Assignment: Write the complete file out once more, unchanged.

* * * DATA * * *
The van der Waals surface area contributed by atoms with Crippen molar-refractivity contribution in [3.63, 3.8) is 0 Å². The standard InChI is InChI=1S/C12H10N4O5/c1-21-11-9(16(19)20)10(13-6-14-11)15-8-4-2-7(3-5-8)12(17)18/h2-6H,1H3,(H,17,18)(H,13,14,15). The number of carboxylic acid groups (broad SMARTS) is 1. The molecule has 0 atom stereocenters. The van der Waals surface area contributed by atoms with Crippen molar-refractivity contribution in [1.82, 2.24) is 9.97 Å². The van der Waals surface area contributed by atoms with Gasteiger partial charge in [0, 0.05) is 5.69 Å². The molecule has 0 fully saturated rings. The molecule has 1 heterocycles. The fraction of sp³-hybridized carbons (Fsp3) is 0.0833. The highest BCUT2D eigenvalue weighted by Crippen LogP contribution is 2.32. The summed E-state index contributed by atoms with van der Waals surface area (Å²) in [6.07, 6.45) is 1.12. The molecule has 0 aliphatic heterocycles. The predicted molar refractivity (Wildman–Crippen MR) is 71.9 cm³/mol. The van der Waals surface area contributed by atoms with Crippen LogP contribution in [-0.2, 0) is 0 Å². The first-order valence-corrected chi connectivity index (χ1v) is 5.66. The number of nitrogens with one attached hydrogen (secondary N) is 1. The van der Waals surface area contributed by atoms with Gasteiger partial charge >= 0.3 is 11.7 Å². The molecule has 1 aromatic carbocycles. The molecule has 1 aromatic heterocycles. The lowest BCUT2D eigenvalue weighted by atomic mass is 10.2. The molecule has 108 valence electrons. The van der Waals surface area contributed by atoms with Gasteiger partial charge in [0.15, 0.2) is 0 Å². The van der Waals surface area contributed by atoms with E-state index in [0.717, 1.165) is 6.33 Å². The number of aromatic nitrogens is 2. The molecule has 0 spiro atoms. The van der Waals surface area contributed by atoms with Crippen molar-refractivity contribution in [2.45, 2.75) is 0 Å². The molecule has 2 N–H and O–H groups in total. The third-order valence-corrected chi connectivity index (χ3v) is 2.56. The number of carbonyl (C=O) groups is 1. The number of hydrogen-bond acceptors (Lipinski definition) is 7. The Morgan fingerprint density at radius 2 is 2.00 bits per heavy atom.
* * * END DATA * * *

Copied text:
The van der Waals surface area contributed by atoms with Crippen molar-refractivity contribution in [3.63, 3.8) is 0 Å². The standard InChI is InChI=1S/C12H10N4O5/c1-21-11-9(16(19)20)10(13-6-14-11)15-8-4-2-7(3-5-8)12(17)18/h2-6H,1H3,(H,17,18)(H,13,14,15). The number of carboxylic acid groups (broad SMARTS) is 1. The molecule has 0 atom stereocenters. The van der Waals surface area contributed by atoms with Crippen molar-refractivity contribution in [1.82, 2.24) is 9.97 Å². The van der Waals surface area contributed by atoms with Gasteiger partial charge in [0, 0.05) is 5.69 Å². The molecule has 0 fully saturated rings. The molecule has 1 heterocycles. The fraction of sp³-hybridized carbons (Fsp3) is 0.0833. The highest BCUT2D eigenvalue weighted by Crippen LogP contribution is 2.32. The summed E-state index contributed by atoms with van der Waals surface area (Å²) in [6.07, 6.45) is 1.12. The molecule has 0 aliphatic heterocycles. The predicted molar refractivity (Wildman–Crippen MR) is 71.9 cm³/mol. The van der Waals surface area contributed by atoms with Crippen LogP contribution in [-0.2, 0) is 0 Å². The first-order valence-corrected chi connectivity index (χ1v) is 5.66. The number of nitrogens with one attached hydrogen (secondary N) is 1. The van der Waals surface area contributed by atoms with Gasteiger partial charge >= 0.3 is 11.7 Å². The molecule has 1 aromatic carbocycles. The molecule has 1 aromatic heterocycles. The lowest BCUT2D eigenvalue weighted by atomic mass is 10.2. The molecule has 108 valence electrons. The van der Waals surface area contributed by atoms with Gasteiger partial charge in [0.15, 0.2) is 0 Å². The van der Waals surface area contributed by atoms with E-state index in [0.717, 1.165) is 6.33 Å². The number of aromatic nitrogens is 2. The molecule has 0 spiro atoms. The van der Waals surface area contributed by atoms with Crippen molar-refractivity contribution in [2.45, 2.75) is 0 Å². The molecule has 2 N–H and O–H groups in total. The third-order valence-corrected chi connectivity index (χ3v) is 2.56. The number of carbonyl (C=O) groups is 1. The number of hydrogen-bond acceptors (Lipinski definition) is 7. The Morgan fingerprint density at radius 2 is 2.00 bits per heavy atom.